When we watch a buddy-cop action comedy, we aren't in it for the story. The set-up is already built into our brains: an odd couple despises one another but eventually becomes inseparable. The duo's boss will probably throw them off the case for going rogue. There is either a violent drug lord or a ruthless terrorist threatening the city; and at least one car chase down a busy avenue, which may or may not end in an epic shootout. "The Heat" is no different.
"The Heat" is well aware of its limitations, and knows that what is really important is the chemistry of lead actors Melissa McCarthy and Sandra Bullock. They have incredible comedic timing, are unselfish co-stars and can balance both physical comedy as well as wonderfully crafted dialogue.
Bullock plays FBI agent Ashburn, a straight-edged professional who follows protocol religiously. She is so disliked by her co-workers, she is denied a much-anticipated promotion. Her boss (Demian Bichir) insists that she learn to work with others, so she is sent to Boston to work on a case that involves a shady drug cartel leader.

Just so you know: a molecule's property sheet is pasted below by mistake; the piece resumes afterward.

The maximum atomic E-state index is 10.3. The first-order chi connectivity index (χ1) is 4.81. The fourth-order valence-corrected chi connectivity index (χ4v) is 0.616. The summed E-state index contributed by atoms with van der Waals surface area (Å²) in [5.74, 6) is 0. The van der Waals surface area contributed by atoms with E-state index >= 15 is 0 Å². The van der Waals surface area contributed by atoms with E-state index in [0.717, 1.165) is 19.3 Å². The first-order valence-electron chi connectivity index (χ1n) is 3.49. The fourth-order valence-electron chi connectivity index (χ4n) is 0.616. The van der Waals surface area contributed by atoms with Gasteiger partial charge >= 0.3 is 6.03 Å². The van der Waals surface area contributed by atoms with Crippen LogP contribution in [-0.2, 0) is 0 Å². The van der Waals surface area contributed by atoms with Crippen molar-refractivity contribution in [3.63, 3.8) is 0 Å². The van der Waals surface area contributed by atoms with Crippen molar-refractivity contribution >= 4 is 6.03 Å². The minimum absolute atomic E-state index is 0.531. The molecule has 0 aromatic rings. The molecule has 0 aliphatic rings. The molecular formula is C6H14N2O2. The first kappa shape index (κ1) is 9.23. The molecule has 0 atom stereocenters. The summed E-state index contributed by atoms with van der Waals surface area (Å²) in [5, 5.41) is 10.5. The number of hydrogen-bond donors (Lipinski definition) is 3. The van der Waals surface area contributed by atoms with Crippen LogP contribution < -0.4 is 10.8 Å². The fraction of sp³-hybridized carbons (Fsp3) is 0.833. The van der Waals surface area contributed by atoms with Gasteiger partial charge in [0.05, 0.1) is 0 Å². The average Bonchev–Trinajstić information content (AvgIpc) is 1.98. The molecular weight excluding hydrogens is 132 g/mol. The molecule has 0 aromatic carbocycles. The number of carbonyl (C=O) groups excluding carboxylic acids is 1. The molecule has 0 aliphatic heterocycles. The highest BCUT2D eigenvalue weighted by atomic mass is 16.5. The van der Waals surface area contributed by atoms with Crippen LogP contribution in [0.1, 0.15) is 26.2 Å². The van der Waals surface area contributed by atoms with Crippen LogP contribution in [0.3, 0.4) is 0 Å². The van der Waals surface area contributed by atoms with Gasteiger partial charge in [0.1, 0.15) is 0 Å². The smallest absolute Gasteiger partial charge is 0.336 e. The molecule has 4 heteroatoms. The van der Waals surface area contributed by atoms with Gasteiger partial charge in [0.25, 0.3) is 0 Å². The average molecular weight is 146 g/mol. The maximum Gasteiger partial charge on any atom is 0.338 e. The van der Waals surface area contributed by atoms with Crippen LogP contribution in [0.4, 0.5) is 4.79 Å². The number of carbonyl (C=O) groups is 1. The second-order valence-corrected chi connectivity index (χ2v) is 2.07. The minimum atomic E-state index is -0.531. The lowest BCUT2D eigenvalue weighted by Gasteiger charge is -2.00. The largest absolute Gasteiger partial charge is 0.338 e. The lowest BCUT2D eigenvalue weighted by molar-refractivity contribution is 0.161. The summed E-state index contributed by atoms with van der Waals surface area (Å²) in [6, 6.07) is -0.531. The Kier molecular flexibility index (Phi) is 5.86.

She's paired with Boston detective Mullins, a loud and offensive McCarthy. She curses like a stereotypical Bostonian, and her family speaks with such strong accents we strain to understand her brother when he asks Ashburn if she's a "knock" (narc).
If there is one thing they do have in common, its competition. From interrogating a suspect to searching a criminal's home, everything becomes a hilarious game of one upsmanship. And Bullock and McCarthy have such divergent styles of comedy that the fit will easily transform itself into franchise material.
What could have been a comedy that fell into a tired formula is taken to hilarious heights by it's two leads. It's one of the funniest movies of the summer.